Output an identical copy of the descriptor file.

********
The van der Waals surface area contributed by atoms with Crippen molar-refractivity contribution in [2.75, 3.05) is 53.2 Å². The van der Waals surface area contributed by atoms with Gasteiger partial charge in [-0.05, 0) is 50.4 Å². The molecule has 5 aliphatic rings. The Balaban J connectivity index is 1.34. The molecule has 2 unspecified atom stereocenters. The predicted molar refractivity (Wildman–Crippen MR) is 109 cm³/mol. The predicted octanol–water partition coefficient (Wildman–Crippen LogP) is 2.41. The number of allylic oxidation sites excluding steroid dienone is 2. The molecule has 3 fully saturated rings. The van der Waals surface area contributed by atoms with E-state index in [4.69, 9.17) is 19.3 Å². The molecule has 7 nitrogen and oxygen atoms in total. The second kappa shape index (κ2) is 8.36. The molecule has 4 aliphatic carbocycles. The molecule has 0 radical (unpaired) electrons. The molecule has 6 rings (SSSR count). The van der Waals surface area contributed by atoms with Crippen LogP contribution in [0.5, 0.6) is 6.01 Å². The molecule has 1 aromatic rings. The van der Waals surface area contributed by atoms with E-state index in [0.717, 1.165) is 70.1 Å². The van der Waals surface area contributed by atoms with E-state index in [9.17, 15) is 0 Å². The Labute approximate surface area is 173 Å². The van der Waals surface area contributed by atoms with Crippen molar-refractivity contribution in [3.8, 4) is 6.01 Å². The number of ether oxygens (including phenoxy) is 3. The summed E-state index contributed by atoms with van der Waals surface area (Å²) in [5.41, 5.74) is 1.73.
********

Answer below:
The van der Waals surface area contributed by atoms with Crippen molar-refractivity contribution in [2.75, 3.05) is 53.2 Å². The van der Waals surface area contributed by atoms with Gasteiger partial charge in [-0.05, 0) is 50.4 Å². The molecule has 5 aliphatic rings. The Balaban J connectivity index is 1.34. The molecule has 2 unspecified atom stereocenters. The predicted molar refractivity (Wildman–Crippen MR) is 109 cm³/mol. The predicted octanol–water partition coefficient (Wildman–Crippen LogP) is 2.41. The number of allylic oxidation sites excluding steroid dienone is 2. The molecule has 3 fully saturated rings. The van der Waals surface area contributed by atoms with E-state index in [4.69, 9.17) is 19.3 Å². The molecule has 7 nitrogen and oxygen atoms in total. The second kappa shape index (κ2) is 8.36. The molecule has 4 aliphatic carbocycles. The molecule has 0 radical (unpaired) electrons. The molecule has 6 rings (SSSR count). The van der Waals surface area contributed by atoms with Crippen LogP contribution in [0.5, 0.6) is 6.01 Å². The molecule has 1 aromatic rings. The van der Waals surface area contributed by atoms with E-state index in [0.717, 1.165) is 70.1 Å². The van der Waals surface area contributed by atoms with E-state index in [9.17, 15) is 0 Å². The Labute approximate surface area is 173 Å². The van der Waals surface area contributed by atoms with Crippen molar-refractivity contribution in [3.8, 4) is 6.01 Å². The number of ether oxygens (including phenoxy) is 3. The summed E-state index contributed by atoms with van der Waals surface area (Å²) in [5.41, 5.74) is 1.73.